It’s no question that when it comes to breaking into the film/TV industry it’s not only what you know, it’s who you know. Increasingly young talented individuals with promise net their opportunities through networking and finding a position as an assistant in order to gain valuable insight into the business. Alternately, others seek counsel, advice and feedback from esteemed members of the film and television community. While many various forms of mentorship exist, one form of this practice barely does: males mentoring females.
I don’t need to re-post the litany of studies showing gender and racial discrepancies in “above the line” positions in Hollywood. By now I’d imagine most are familiar with the gaping statistics between male/female opportunities in writing, directing and producing roles.
Many experts contend that the best way to provide for more diversity is to increase the mentorship of young women and people of color. If more women and people of color are mentored by those in power (the majority of those people being white men) then it stands to reason that more women and people of color would get opportunities to advance.
Unfortunately, the reality is much different.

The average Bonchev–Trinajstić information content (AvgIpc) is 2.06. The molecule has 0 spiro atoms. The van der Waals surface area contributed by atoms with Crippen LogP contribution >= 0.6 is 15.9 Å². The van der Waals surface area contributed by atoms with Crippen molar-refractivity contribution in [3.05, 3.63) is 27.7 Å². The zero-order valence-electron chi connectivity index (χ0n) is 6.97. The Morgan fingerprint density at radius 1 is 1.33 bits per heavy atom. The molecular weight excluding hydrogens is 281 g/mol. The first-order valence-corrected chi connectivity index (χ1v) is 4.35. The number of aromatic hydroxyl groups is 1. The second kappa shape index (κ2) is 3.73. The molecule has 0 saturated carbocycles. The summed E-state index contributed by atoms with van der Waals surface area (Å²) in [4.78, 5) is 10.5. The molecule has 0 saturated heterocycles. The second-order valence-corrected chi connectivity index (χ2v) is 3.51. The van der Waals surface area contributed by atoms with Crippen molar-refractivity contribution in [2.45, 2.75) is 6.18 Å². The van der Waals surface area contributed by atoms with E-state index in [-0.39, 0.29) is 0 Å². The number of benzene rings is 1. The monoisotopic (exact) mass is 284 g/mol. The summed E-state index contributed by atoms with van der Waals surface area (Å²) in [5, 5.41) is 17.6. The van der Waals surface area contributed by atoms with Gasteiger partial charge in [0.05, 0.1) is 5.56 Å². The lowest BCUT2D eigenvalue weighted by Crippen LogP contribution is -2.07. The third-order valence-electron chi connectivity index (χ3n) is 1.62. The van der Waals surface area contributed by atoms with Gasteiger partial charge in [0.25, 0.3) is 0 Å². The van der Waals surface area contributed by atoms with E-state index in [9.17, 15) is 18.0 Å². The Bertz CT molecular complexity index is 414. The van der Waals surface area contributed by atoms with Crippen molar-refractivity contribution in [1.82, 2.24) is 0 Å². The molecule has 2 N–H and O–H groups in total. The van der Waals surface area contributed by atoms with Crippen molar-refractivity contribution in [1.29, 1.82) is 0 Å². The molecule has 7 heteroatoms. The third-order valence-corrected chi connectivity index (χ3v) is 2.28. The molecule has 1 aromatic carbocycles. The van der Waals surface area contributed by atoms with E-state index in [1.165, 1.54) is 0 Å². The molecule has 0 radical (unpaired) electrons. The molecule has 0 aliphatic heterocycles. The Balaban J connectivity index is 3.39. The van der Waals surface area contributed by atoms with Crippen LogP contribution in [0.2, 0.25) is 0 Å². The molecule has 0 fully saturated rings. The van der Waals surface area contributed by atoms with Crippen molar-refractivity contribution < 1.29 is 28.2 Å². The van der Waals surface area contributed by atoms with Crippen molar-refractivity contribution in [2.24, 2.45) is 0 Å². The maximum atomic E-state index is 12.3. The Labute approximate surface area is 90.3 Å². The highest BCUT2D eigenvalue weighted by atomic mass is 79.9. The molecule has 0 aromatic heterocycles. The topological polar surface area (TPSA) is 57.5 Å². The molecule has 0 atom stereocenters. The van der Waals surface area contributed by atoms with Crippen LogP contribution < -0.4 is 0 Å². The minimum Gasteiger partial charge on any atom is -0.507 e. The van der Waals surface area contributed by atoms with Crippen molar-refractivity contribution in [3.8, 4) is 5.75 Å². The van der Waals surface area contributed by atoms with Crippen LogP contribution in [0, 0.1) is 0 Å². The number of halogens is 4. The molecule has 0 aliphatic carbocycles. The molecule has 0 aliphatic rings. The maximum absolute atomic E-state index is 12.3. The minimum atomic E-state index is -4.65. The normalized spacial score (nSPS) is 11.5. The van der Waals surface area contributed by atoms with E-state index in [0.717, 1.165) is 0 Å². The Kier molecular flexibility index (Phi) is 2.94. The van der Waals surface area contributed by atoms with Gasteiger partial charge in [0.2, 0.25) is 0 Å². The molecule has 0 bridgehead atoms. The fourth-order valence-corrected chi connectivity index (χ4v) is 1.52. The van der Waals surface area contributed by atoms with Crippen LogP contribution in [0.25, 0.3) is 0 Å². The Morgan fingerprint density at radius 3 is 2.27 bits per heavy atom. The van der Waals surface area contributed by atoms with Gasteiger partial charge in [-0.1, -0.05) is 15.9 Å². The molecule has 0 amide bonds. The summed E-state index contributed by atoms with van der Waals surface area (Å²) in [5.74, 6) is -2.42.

A recent study conducted by The Harvard Business Review over a period of several years tracked male and female mentorship of individuals with MBAs in top firms across the country. The study concluded that while females got a lot of mentorship, they struggled to be promoted as often as the men who were also mentored. The study noted a trend of perpetual mentorship of women that rarely resulted in suggested placement, or sponsorship.
The study suggested that instead of mentorship, programs in corporate settings should be more focused on sponsorship than perpetual advice-giving.
Men and women alike say they get valuable career advice from their mentors, but it’s mostly men who describe being sponsored. Many women explain how mentoring relationships have helped them understand themselves, their preferred styles of operating, and ways they might need to change as they move up the leadership pipeline. By contrast, men tell stories about how their bosses and informal mentors have helped them plan their moves and take charge in new roles, in addition to endorsing their authority publicly.
This seems true of Hollywood as well, whereas most women tend to remain perpetual assistants, more often than not it is men who are referred for development executive positions or other promotions that women see less of.
The more troubling trend in Hollywood is that few white men actually mentor women or people of color to begin with. In his blistering critique of Hollywood and race, Chris Rock noted being given his chance by Black comics. Rock in turn noted how he tries to help other up and coming Black artists. Talk to many women, and the result is the same, women helping other women.
Rarely do you hear of the times when white men step up to mentor and sponsor women. There are several possible reasons for this trend, but one seems to come up most frequently: sexual attraction.